Non-invasive preimplantation genetic testing (niPGT): the next revolution in reproductive genetics?
Leaver M., Wells D.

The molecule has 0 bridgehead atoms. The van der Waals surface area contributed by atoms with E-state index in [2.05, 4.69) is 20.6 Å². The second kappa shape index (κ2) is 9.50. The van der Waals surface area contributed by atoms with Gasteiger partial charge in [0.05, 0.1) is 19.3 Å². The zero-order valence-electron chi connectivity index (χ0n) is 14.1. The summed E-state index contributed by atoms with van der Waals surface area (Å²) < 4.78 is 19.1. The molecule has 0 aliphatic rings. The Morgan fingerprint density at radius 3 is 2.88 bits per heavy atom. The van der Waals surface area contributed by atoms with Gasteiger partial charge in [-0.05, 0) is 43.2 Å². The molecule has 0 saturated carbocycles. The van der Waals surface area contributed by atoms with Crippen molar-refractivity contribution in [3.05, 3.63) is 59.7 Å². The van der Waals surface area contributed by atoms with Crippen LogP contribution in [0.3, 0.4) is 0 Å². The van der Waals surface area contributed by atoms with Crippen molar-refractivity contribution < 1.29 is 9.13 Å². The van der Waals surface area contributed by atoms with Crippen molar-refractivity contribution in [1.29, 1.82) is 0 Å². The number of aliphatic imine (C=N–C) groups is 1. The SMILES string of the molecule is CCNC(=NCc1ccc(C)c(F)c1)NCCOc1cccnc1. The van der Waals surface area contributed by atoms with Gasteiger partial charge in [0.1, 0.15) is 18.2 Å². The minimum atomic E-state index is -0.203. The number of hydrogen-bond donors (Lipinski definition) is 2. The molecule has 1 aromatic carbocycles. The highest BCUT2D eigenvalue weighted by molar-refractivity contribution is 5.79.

<jats:title>Abstract</jats:title> <jats:sec> <jats:title>BACKGROUND</jats:title> <jats:p>Preimplantation genetic testing (PGT) encompasses methods that allow embryos to be tested for severe inherited conditions or for chromosome abnormalities, relevant to embryo health and viability. In order to obtain embryonic genetic material for analysis, a biopsy is required, involving the removal of one or more cells. This invasive procedure greatly increases the costs of PGT and there have been concerns that embryo viability could be compromised in some cases. The recent discovery of DNA within the blastocoele fluid (BF) of blastocysts and in spent embryo culture media (SCM) has led to interest in the development of non-invasive methods of PGT (niPGT).</jats:p> </jats:sec> <jats:sec> <jats:title>OBJECTIVE AND RATIONALE</jats:title> <jats:p>This review evaluates the current scientific evidence regarding non-invasive genetic assessment of preimplantation embryos. The success of different PGT methodologies in collecting and analysing extra-embryonic DNA is evaluated, and consideration is given to the potential biological and technical hindrances to obtaining a reliable clinical diagnosis.</jats:p> </jats:sec> <jats:sec> <jats:title>SEARCH METHODS</jats:title> <jats:p>Original research and review papers concerning niPGT were sourced by searching PubMed and Google Scholar databases until July 2019. Searches comprised the keywords: ‘non-invasive’; ‘cell-free DNA’; ‘blastocentesis’; ‘blastocoel fluid’; ‘spent culture media’; ‘embryo culture medium’; ‘preimplantation genetic testing’; ‘preimplantation genetic diagnosis’; ‘preimplantation genetic screening’; and ‘aneuploidy’.</jats:p> </jats:sec> <jats:sec> <jats:title>OUTCOMES</jats:title> <jats:p>Embryonic DNA is frequently detectable in BF and SCM of embryos produced during IVF treatment. Initial studies have achieved some success when performing cytogenetic and molecular genetic analysis. However, in many cases, the efficiency has been restricted by technical complications associated with the low quantity and quality of the DNA. Reported levels of ploidy agreement between SCM/BF samples and biopsied embryonic cells vary widely. In some cases, a discrepancy with respect to cytogenetic data obtained after trophectoderm biopsy may be attributable to embryonic mosaicism or DNA contamination (usually of maternal origin). Some research indicates that aneuploid cells are preferentially eliminated from the embryo, suggesting that their DNA might be over-represented in SCM and BF samples; this hypothesis requires further investigation.</jats:p> </jats:sec> <jats:sec> <jats:title>WIDER IMPLICATIONS</jats:title> <jats:p>Available data suggest that BF and SCM samples frequently provide DNA templates suitable for genetic analyses, offering a potential means of PGT that is less expensive than traditional methods, requires less micromanipulation skill and poses a lower risk to embryos. Critically, DNA isolation and amplification protocols must be optimised to reproducibly obtain an accurate clinical diagnosis, whilst minimising the impact of confounding factors such as contamination. Further investigations are required to understand the mechanisms underlying the release of embryonic DNA and to determine the extent to which this material reflects the true genetic status of the corresponding embryo. Currently, the clinic al potential of niPGT remains unknown.</jats:p> </jats:sec>